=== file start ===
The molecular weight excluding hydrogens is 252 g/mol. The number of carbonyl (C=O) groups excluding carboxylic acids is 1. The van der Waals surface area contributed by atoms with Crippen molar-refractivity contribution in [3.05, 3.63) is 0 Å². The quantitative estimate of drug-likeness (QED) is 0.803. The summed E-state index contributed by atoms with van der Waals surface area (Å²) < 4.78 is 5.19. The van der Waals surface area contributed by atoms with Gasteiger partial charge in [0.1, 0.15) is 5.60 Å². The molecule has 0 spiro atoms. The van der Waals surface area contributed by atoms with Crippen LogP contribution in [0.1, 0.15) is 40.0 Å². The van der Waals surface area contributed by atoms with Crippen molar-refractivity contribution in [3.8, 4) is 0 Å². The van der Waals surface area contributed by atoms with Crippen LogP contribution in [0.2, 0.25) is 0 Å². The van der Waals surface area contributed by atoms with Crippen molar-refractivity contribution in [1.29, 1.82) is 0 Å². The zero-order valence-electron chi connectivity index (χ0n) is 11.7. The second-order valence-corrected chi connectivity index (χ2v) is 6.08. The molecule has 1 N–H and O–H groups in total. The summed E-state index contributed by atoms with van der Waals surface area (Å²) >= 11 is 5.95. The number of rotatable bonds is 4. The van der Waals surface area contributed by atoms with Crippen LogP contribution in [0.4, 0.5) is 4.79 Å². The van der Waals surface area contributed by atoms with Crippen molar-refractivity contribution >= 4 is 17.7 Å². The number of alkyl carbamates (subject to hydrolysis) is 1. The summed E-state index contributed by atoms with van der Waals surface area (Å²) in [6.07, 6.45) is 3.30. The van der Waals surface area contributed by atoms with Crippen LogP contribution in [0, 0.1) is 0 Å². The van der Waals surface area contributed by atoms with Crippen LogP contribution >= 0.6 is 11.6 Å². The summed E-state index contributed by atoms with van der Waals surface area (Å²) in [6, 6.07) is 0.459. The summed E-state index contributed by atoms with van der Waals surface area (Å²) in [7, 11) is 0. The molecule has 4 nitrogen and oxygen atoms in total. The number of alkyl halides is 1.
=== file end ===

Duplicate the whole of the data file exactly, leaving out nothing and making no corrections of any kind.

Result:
The molecular weight excluding hydrogens is 252 g/mol. The number of carbonyl (C=O) groups excluding carboxylic acids is 1. The van der Waals surface area contributed by atoms with Crippen molar-refractivity contribution in [3.05, 3.63) is 0 Å². The quantitative estimate of drug-likeness (QED) is 0.803. The summed E-state index contributed by atoms with van der Waals surface area (Å²) < 4.78 is 5.19. The van der Waals surface area contributed by atoms with Gasteiger partial charge in [0.1, 0.15) is 5.60 Å². The molecule has 0 spiro atoms. The van der Waals surface area contributed by atoms with Crippen LogP contribution in [0.1, 0.15) is 40.0 Å². The van der Waals surface area contributed by atoms with Crippen molar-refractivity contribution in [3.8, 4) is 0 Å². The van der Waals surface area contributed by atoms with Crippen LogP contribution in [0.2, 0.25) is 0 Å². The van der Waals surface area contributed by atoms with Crippen molar-refractivity contribution in [1.29, 1.82) is 0 Å². The zero-order valence-electron chi connectivity index (χ0n) is 11.7. The second-order valence-corrected chi connectivity index (χ2v) is 6.08. The molecule has 1 N–H and O–H groups in total. The summed E-state index contributed by atoms with van der Waals surface area (Å²) >= 11 is 5.95. The number of rotatable bonds is 4. The van der Waals surface area contributed by atoms with Crippen LogP contribution in [0.4, 0.5) is 4.79 Å². The van der Waals surface area contributed by atoms with Crippen molar-refractivity contribution >= 4 is 17.7 Å². The number of alkyl carbamates (subject to hydrolysis) is 1. The summed E-state index contributed by atoms with van der Waals surface area (Å²) in [6.07, 6.45) is 3.30. The van der Waals surface area contributed by atoms with Crippen LogP contribution in [0, 0.1) is 0 Å². The van der Waals surface area contributed by atoms with Crippen LogP contribution >= 0.6 is 11.6 Å². The summed E-state index contributed by atoms with van der Waals surface area (Å²) in [6, 6.07) is 0.459. The summed E-state index contributed by atoms with van der Waals surface area (Å²) in [7, 11) is 0. The molecule has 4 nitrogen and oxygen atoms in total. The number of alkyl halides is 1.